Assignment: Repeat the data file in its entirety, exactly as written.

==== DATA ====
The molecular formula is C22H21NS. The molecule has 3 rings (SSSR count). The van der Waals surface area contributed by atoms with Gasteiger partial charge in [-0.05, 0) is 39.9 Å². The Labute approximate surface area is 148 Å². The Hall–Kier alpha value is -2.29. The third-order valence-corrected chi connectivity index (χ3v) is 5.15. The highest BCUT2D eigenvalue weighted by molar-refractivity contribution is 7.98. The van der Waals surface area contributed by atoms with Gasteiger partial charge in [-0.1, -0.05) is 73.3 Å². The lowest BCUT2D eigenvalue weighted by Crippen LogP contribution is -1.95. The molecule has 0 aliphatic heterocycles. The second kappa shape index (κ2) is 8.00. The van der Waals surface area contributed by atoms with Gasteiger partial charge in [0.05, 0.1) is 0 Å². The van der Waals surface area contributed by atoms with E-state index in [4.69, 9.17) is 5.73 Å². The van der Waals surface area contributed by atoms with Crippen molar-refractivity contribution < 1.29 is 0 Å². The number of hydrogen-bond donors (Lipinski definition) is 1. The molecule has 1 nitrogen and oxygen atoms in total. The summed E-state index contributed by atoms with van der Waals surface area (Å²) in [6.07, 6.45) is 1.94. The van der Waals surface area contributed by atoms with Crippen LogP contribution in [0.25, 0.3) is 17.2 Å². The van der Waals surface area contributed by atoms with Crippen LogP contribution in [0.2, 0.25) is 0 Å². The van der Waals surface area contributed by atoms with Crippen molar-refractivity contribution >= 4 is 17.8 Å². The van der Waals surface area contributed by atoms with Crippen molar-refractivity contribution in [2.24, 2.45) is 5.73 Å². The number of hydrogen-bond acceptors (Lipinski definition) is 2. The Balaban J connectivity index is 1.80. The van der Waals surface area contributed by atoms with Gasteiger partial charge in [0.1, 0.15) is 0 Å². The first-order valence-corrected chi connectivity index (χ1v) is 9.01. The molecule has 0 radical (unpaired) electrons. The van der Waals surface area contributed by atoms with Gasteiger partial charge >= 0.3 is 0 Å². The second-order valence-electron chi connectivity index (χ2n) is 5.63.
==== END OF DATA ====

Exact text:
The molecular formula is C22H21NS. The molecule has 3 rings (SSSR count). The van der Waals surface area contributed by atoms with Gasteiger partial charge in [-0.05, 0) is 39.9 Å². The Labute approximate surface area is 148 Å². The Hall–Kier alpha value is -2.29. The third-order valence-corrected chi connectivity index (χ3v) is 5.15. The highest BCUT2D eigenvalue weighted by molar-refractivity contribution is 7.98. The van der Waals surface area contributed by atoms with Gasteiger partial charge in [-0.1, -0.05) is 73.3 Å². The lowest BCUT2D eigenvalue weighted by Crippen LogP contribution is -1.95. The molecule has 0 aliphatic heterocycles. The second kappa shape index (κ2) is 8.00. The van der Waals surface area contributed by atoms with Gasteiger partial charge in [0.05, 0.1) is 0 Å². The van der Waals surface area contributed by atoms with E-state index in [4.69, 9.17) is 5.73 Å². The van der Waals surface area contributed by atoms with Crippen molar-refractivity contribution < 1.29 is 0 Å². The number of hydrogen-bond donors (Lipinski definition) is 1. The molecule has 1 nitrogen and oxygen atoms in total. The summed E-state index contributed by atoms with van der Waals surface area (Å²) in [6.07, 6.45) is 1.94. The van der Waals surface area contributed by atoms with Crippen LogP contribution in [0.25, 0.3) is 17.2 Å². The van der Waals surface area contributed by atoms with Crippen LogP contribution in [0.2, 0.25) is 0 Å². The van der Waals surface area contributed by atoms with Crippen molar-refractivity contribution >= 4 is 17.8 Å². The van der Waals surface area contributed by atoms with Crippen molar-refractivity contribution in [2.24, 2.45) is 5.73 Å². The number of hydrogen-bond acceptors (Lipinski definition) is 2. The Balaban J connectivity index is 1.80. The van der Waals surface area contributed by atoms with Gasteiger partial charge in [0.1, 0.15) is 0 Å². The first-order valence-corrected chi connectivity index (χ1v) is 9.01. The molecule has 0 radical (unpaired) electrons. The van der Waals surface area contributed by atoms with Gasteiger partial charge >= 0.3 is 0 Å². The second-order valence-electron chi connectivity index (χ2n) is 5.63.